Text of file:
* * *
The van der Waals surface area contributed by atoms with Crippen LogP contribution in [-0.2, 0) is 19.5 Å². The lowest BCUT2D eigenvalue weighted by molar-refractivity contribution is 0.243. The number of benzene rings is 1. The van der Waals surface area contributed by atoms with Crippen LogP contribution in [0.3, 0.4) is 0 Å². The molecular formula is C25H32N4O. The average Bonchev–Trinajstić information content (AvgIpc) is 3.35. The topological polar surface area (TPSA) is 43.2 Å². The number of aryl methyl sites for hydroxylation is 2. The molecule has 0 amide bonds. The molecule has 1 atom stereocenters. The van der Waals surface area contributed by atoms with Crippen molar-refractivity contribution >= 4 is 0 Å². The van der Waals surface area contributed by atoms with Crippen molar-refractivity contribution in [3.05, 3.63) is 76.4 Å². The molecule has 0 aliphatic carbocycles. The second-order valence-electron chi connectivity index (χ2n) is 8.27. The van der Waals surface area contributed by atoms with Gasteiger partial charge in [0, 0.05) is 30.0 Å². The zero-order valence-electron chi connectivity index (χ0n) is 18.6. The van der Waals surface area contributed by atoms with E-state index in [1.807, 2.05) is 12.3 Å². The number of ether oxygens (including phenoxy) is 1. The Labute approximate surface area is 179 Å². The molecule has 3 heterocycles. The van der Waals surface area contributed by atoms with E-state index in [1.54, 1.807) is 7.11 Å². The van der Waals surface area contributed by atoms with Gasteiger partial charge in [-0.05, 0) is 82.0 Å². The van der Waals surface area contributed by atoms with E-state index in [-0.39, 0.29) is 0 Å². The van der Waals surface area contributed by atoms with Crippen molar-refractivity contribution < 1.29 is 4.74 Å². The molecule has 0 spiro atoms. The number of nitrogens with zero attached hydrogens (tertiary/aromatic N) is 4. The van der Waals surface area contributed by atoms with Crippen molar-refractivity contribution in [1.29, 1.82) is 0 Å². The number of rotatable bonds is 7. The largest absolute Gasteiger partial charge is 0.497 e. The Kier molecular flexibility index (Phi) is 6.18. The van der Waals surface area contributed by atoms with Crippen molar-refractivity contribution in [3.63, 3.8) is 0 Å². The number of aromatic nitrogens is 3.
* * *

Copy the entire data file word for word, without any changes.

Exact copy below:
The van der Waals surface area contributed by atoms with Crippen LogP contribution in [-0.2, 0) is 19.5 Å². The lowest BCUT2D eigenvalue weighted by molar-refractivity contribution is 0.243. The number of benzene rings is 1. The van der Waals surface area contributed by atoms with Crippen LogP contribution in [0.3, 0.4) is 0 Å². The molecular formula is C25H32N4O. The average Bonchev–Trinajstić information content (AvgIpc) is 3.35. The topological polar surface area (TPSA) is 43.2 Å². The number of aryl methyl sites for hydroxylation is 2. The molecule has 0 amide bonds. The molecule has 1 atom stereocenters. The van der Waals surface area contributed by atoms with Crippen molar-refractivity contribution >= 4 is 0 Å². The van der Waals surface area contributed by atoms with Crippen molar-refractivity contribution in [3.05, 3.63) is 76.4 Å². The molecule has 0 aliphatic carbocycles. The second-order valence-electron chi connectivity index (χ2n) is 8.27. The van der Waals surface area contributed by atoms with Gasteiger partial charge in [0, 0.05) is 30.0 Å². The zero-order valence-electron chi connectivity index (χ0n) is 18.6. The van der Waals surface area contributed by atoms with E-state index in [1.807, 2.05) is 12.3 Å². The number of ether oxygens (including phenoxy) is 1. The Labute approximate surface area is 179 Å². The molecule has 3 heterocycles. The van der Waals surface area contributed by atoms with E-state index in [1.54, 1.807) is 7.11 Å². The van der Waals surface area contributed by atoms with Gasteiger partial charge in [-0.05, 0) is 82.0 Å². The van der Waals surface area contributed by atoms with E-state index in [-0.39, 0.29) is 0 Å². The van der Waals surface area contributed by atoms with Crippen molar-refractivity contribution < 1.29 is 4.74 Å². The molecule has 0 spiro atoms. The number of nitrogens with zero attached hydrogens (tertiary/aromatic N) is 4. The van der Waals surface area contributed by atoms with Crippen molar-refractivity contribution in [1.29, 1.82) is 0 Å². The number of rotatable bonds is 7. The largest absolute Gasteiger partial charge is 0.497 e. The Kier molecular flexibility index (Phi) is 6.18. The van der Waals surface area contributed by atoms with Crippen molar-refractivity contribution in [3.63, 3.8) is 0 Å². The number of aromatic nitrogens is 3.